2017 is a big year for Whisky Rover marking 7 years of when I first started my journey back through whiskies. Time flies and all that. Speaking of which, a recent trip to Las Vegas prompted a fearsome piece of inspiration about visiting 7 bars on the Strip and beyond.
The aim is to experience randomly selected bars and take in a different bourbon or whiskey each time that may or may not have been recommended by the bar staff. I’m always eager to broaden my experience with North American whiskies and this seemed like the perfect opportunity. A few hours each night on the tables and then an overpriced bourbon to end the evening. What could go wrong? Well apart from my wallet taking a hammering but isn’t that always the case with any trip to Vegas?
Lets kick off at the Yardbird Southern Table & Bar which you’ll find at the Venetian handily just off the casino floor. This ticked all the boxes for us offering American cuisine and an extensive whiskey and whisky list. I could have spent a great deal of time looking through all the ranks but left this one to our server with the only outline being a rye. As with most staff recommendations they shun the extravagantly priced options and select something a little more palatable. Our conversation also highlighted (to me anyway) the aspect of Proof i.e. alcohol strength that many clients must focus on. I’m not that fussed about the strength or a one-way ticket to casino oblivion; its about the experience and not the burn.
Angel’s Envy Rye – review
100% proof so 50% abv
A big daddy being 95% rye (much higher than legally necessary) and the remaining 5% malted barley. 6 years in newly charred oak barrels then 18 months in ex-rum casks.
Colour: a golden hue
On the nose: I know I’ll be saying vanilla a great deal in this piece and here’s its noticeably creamy. There’s butterscotch and caramelised sugar work, toffee and a spicy depth with cinnamon and nutmeg. A little rum at work here as well. Nicely balanced.
In the mouth: vanilla crème brulee with cream soda and a tinge of alcohol yet pretty rounded. A definite Caribbean influence with the rum, raisins and more toffee.
Overall: this is a small batch whiskey producer based in Louisville that is owned by Bacardi Limited. Fingers in every pie and all that. There’s a certain chic to the bottle design that’s for sure. Despite the high rye content in the mash and how enjoyable this one was. I felt that the casks had erased somewhat that rye chemistry on the palate when it came to the actual taste.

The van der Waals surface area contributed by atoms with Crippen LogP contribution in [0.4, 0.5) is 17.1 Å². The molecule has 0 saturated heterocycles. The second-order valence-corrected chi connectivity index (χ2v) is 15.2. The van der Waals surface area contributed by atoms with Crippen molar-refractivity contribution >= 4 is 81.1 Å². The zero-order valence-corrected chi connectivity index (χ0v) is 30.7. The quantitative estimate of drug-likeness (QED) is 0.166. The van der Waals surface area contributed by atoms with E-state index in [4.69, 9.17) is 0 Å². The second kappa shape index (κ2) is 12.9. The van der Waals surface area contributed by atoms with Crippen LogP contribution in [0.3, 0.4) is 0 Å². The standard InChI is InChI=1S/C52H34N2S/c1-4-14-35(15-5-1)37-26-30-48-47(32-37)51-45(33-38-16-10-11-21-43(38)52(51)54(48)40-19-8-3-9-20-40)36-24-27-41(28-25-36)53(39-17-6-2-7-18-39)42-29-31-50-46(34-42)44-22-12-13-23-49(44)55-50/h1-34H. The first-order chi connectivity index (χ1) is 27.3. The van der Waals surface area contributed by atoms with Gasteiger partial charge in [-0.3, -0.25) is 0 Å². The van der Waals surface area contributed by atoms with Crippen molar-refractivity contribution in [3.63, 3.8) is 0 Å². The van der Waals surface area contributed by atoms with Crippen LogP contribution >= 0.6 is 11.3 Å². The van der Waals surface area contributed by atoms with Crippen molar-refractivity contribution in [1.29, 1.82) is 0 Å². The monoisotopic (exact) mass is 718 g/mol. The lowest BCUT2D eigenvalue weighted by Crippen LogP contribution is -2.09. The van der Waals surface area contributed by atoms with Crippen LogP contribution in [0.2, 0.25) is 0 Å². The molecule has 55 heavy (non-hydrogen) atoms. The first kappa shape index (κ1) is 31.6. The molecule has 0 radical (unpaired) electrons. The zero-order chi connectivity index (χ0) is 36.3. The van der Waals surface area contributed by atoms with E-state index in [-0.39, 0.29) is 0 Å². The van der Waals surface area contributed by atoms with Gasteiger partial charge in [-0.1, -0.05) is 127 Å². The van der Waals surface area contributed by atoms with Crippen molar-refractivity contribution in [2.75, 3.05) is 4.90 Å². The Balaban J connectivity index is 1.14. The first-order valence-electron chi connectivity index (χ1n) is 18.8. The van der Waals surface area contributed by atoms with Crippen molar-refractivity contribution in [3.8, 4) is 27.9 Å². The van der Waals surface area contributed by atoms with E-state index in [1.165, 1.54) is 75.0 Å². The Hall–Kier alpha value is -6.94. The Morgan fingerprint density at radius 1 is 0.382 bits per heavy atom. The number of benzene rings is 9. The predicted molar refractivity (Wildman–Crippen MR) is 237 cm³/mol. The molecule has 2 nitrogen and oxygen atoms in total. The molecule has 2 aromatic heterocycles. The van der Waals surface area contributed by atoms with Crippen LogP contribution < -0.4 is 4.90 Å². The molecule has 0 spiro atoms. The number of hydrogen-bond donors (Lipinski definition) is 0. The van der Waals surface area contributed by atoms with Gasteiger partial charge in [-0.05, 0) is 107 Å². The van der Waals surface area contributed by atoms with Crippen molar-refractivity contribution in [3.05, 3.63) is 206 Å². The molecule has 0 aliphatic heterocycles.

Now we’re sitting in Lago situated in the Bellagio and whilst this restaurant does have a small bar area to the front it’s Sunday morning. That means their stunning brunch is on offer and we’re sat overlooking the fountains. It’s a special setting and whilst sadly there was no Tormore on their bar list (I did almost choke at the price for a 25 year old Scotch), there was one obvious candidate. It comes from the Four Roses Distillery in Lawrenceburg, Kentucky. This is the Bellagio single barrel for $14 a measure.
Four Roses Bellagio Single Barrel – review
Warehouse number NN, barrel number 78.2b, bottled at 50% vol
Colour: syrup syrup syrup
On the nose: ooh vanilla marshmallows with some popcorn thrown in. Aye there’s toffee and some resin but beneath a hint of cinnamon and a dash of beef stock. Toasted brown bread and more sweetness with caramel, fudge and a hint of rum.
In the mouth: a rush of vanilla and the bitterness of the wood that moves into the finish with some pink peppercorns. Hitting reverse for a moment we find oranges, cherries, almonds with a creamy milk chocolate. Spicy? Yes of course with cinnamon bark and nutmeg.
Overall: compared to the Angel’s envy this one felt just more au naturel. Not a rye I appreciate, but whoever selected this cask for the Bellagio has done a sterling job. A really enjoyable straight bourbon with just enough layers.
Now we’re moving off Strip and heading downtown which means Freemont Street. It’s a hive of activity and old Vegas and plenty of bars once you spill off the main street into the surrounding blocks. We ended up at the Container Park which is exactly what it says; I’ve never had a drink in a shipping container but there’s a first time for everything.
This friendly complex plays host to small local shops and would be a favourite with any foodie given the quality hot dog or Mexican food on offer. We were here to check out Oak & Ivy that has a great selection of whiskies; see the top photograph for half of the selection. What initially was meant to be a brief visit turned into a couple of hours sitting at the bar. Adam was keeping all the clientele enthused with his passion for cocktails and some wonderful creations that we all sampled prior to his competition the following week with Remy-Cointreau who of course own the consistently dull Bruichladdich.